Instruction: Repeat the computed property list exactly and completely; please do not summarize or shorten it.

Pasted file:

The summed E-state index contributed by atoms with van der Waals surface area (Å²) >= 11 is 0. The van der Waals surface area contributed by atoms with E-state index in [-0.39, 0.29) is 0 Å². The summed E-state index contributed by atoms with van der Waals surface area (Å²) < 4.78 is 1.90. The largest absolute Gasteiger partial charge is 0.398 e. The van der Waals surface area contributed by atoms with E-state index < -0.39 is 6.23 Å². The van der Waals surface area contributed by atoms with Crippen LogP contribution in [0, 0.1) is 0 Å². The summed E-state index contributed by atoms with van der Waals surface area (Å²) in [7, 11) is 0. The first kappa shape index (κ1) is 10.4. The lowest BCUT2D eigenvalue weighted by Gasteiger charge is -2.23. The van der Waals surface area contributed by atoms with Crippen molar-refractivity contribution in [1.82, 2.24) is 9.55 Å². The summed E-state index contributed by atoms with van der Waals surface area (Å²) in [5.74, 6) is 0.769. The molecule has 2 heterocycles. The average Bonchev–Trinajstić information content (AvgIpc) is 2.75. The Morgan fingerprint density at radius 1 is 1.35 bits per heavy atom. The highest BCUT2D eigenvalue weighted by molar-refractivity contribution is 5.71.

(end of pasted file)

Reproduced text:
The summed E-state index contributed by atoms with van der Waals surface area (Å²) >= 11 is 0. The van der Waals surface area contributed by atoms with E-state index in [-0.39, 0.29) is 0 Å². The summed E-state index contributed by atoms with van der Waals surface area (Å²) < 4.78 is 1.90. The largest absolute Gasteiger partial charge is 0.398 e. The van der Waals surface area contributed by atoms with E-state index < -0.39 is 6.23 Å². The van der Waals surface area contributed by atoms with Crippen LogP contribution in [0, 0.1) is 0 Å². The summed E-state index contributed by atoms with van der Waals surface area (Å²) in [7, 11) is 0. The first kappa shape index (κ1) is 10.4. The lowest BCUT2D eigenvalue weighted by Gasteiger charge is -2.23. The van der Waals surface area contributed by atoms with Crippen molar-refractivity contribution in [1.82, 2.24) is 9.55 Å². The summed E-state index contributed by atoms with van der Waals surface area (Å²) in [5.74, 6) is 0.769. The molecule has 2 heterocycles. The average Bonchev–Trinajstić information content (AvgIpc) is 2.75. The Morgan fingerprint density at radius 1 is 1.35 bits per heavy atom. The highest BCUT2D eigenvalue weighted by molar-refractivity contribution is 5.71.